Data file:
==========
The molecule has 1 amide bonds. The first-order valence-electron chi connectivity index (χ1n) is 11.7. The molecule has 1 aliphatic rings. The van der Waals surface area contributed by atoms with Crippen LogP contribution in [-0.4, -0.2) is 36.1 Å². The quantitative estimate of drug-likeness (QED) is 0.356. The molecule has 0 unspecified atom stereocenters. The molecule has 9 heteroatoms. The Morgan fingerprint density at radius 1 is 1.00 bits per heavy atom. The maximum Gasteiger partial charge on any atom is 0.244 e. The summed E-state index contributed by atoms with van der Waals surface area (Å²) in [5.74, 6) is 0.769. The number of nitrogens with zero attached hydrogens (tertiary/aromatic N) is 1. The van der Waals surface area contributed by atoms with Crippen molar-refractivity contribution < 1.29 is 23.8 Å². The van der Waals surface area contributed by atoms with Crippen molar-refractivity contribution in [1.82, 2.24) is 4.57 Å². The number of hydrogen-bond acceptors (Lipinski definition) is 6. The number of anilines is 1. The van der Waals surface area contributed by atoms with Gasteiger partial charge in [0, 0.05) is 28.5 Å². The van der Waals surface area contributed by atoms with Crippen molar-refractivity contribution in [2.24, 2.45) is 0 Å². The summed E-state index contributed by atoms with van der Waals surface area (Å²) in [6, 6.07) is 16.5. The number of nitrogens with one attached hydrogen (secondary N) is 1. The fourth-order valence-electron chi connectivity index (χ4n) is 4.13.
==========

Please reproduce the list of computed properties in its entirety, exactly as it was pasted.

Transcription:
The molecule has 1 amide bonds. The first-order valence-electron chi connectivity index (χ1n) is 11.7. The molecule has 1 aliphatic rings. The van der Waals surface area contributed by atoms with Crippen LogP contribution in [-0.4, -0.2) is 36.1 Å². The quantitative estimate of drug-likeness (QED) is 0.356. The molecule has 0 unspecified atom stereocenters. The molecule has 9 heteroatoms. The Morgan fingerprint density at radius 1 is 1.00 bits per heavy atom. The maximum Gasteiger partial charge on any atom is 0.244 e. The summed E-state index contributed by atoms with van der Waals surface area (Å²) in [5.74, 6) is 0.769. The number of nitrogens with zero attached hydrogens (tertiary/aromatic N) is 1. The van der Waals surface area contributed by atoms with Crippen molar-refractivity contribution < 1.29 is 23.8 Å². The van der Waals surface area contributed by atoms with Crippen molar-refractivity contribution in [1.82, 2.24) is 4.57 Å². The number of hydrogen-bond acceptors (Lipinski definition) is 6. The number of anilines is 1. The van der Waals surface area contributed by atoms with Gasteiger partial charge in [0, 0.05) is 28.5 Å². The van der Waals surface area contributed by atoms with Crippen molar-refractivity contribution in [2.24, 2.45) is 0 Å². The summed E-state index contributed by atoms with van der Waals surface area (Å²) in [6, 6.07) is 16.5. The number of nitrogens with one attached hydrogen (secondary N) is 1. The fourth-order valence-electron chi connectivity index (χ4n) is 4.13.